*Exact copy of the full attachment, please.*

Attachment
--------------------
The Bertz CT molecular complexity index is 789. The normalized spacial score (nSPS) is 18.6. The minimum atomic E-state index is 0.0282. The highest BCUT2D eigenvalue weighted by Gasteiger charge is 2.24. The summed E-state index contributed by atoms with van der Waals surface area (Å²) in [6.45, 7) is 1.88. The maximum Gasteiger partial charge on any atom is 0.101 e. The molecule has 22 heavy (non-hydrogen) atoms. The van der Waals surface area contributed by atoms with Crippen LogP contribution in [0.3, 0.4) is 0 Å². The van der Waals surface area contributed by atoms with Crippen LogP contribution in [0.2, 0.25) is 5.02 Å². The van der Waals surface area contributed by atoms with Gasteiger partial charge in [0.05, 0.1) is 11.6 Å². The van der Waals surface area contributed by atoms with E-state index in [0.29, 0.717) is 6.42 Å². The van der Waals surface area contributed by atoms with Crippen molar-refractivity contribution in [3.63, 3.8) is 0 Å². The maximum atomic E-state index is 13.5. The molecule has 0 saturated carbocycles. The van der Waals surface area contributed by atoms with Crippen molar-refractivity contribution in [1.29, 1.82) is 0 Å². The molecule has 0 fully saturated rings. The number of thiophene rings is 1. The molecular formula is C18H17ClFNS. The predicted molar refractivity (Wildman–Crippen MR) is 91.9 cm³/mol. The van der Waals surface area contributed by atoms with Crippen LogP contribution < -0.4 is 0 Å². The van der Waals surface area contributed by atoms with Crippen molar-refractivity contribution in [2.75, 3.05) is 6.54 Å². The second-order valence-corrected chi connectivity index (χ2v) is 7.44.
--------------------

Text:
The Bertz CT molecular complexity index is 789. The normalized spacial score (nSPS) is 18.6. The minimum atomic E-state index is 0.0282. The highest BCUT2D eigenvalue weighted by Gasteiger charge is 2.24. The summed E-state index contributed by atoms with van der Waals surface area (Å²) in [6.45, 7) is 1.88. The maximum Gasteiger partial charge on any atom is 0.101 e. The molecule has 22 heavy (non-hydrogen) atoms. The van der Waals surface area contributed by atoms with Crippen LogP contribution in [0.3, 0.4) is 0 Å². The van der Waals surface area contributed by atoms with Crippen LogP contribution in [0.2, 0.25) is 5.02 Å². The van der Waals surface area contributed by atoms with Gasteiger partial charge in [0.05, 0.1) is 11.6 Å². The van der Waals surface area contributed by atoms with E-state index in [0.29, 0.717) is 6.42 Å². The van der Waals surface area contributed by atoms with Crippen molar-refractivity contribution in [3.63, 3.8) is 0 Å². The maximum atomic E-state index is 13.5. The molecule has 0 saturated carbocycles. The van der Waals surface area contributed by atoms with Crippen molar-refractivity contribution in [1.29, 1.82) is 0 Å². The molecule has 0 fully saturated rings. The number of thiophene rings is 1. The molecular formula is C18H17ClFNS. The predicted molar refractivity (Wildman–Crippen MR) is 91.9 cm³/mol. The van der Waals surface area contributed by atoms with Crippen LogP contribution < -0.4 is 0 Å². The van der Waals surface area contributed by atoms with Crippen molar-refractivity contribution in [2.75, 3.05) is 6.54 Å². The second-order valence-corrected chi connectivity index (χ2v) is 7.44.